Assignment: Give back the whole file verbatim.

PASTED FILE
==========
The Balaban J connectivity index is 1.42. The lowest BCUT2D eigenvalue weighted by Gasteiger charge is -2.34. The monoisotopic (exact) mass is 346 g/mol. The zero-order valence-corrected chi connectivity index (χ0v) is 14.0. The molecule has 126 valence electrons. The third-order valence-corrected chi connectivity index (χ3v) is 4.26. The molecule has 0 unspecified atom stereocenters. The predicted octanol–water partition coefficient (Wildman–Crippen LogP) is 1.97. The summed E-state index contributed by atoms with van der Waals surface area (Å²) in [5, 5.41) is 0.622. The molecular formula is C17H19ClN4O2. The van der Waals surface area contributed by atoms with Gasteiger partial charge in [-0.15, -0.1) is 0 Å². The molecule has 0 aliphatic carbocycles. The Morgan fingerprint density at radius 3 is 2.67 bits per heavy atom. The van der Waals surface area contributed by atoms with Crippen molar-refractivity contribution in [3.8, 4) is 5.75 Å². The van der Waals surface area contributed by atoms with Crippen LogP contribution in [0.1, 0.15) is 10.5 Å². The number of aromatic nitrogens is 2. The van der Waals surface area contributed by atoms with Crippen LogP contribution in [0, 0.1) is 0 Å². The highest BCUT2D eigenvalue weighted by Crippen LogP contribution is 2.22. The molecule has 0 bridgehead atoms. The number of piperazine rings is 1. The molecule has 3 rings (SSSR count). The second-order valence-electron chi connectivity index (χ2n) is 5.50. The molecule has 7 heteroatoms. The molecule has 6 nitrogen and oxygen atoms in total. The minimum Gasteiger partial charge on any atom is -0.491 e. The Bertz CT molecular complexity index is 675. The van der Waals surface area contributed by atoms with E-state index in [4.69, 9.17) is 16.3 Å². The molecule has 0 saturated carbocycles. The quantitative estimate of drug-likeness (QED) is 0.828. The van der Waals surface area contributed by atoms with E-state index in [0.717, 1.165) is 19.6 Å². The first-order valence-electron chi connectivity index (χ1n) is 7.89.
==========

The Balaban J connectivity index is 1.42. The lowest BCUT2D eigenvalue weighted by Gasteiger charge is -2.34. The monoisotopic (exact) mass is 346 g/mol. The zero-order valence-corrected chi connectivity index (χ0v) is 14.0. The molecule has 126 valence electrons. The third-order valence-corrected chi connectivity index (χ3v) is 4.26. The molecule has 0 unspecified atom stereocenters. The predicted octanol–water partition coefficient (Wildman–Crippen LogP) is 1.97. The summed E-state index contributed by atoms with van der Waals surface area (Å²) in [5, 5.41) is 0.622. The molecular formula is C17H19ClN4O2. The van der Waals surface area contributed by atoms with Gasteiger partial charge in [-0.15, -0.1) is 0 Å². The molecule has 0 aliphatic carbocycles. The Morgan fingerprint density at radius 3 is 2.67 bits per heavy atom. The van der Waals surface area contributed by atoms with Crippen molar-refractivity contribution in [3.8, 4) is 5.75 Å². The van der Waals surface area contributed by atoms with Crippen LogP contribution in [0.1, 0.15) is 10.5 Å². The number of aromatic nitrogens is 2. The van der Waals surface area contributed by atoms with Crippen LogP contribution in [0, 0.1) is 0 Å². The highest BCUT2D eigenvalue weighted by Crippen LogP contribution is 2.22. The molecule has 0 bridgehead atoms. The number of piperazine rings is 1. The molecule has 3 rings (SSSR count). The second-order valence-electron chi connectivity index (χ2n) is 5.50. The molecule has 7 heteroatoms. The molecule has 6 nitrogen and oxygen atoms in total. The minimum Gasteiger partial charge on any atom is -0.491 e. The Bertz CT molecular complexity index is 675. The van der Waals surface area contributed by atoms with E-state index in [4.69, 9.17) is 16.3 Å². The molecule has 0 saturated carbocycles. The quantitative estimate of drug-likeness (QED) is 0.828. The van der Waals surface area contributed by atoms with E-state index in [0.717, 1.165) is 19.6 Å². The first-order valence-electron chi connectivity index (χ1n) is 7.89.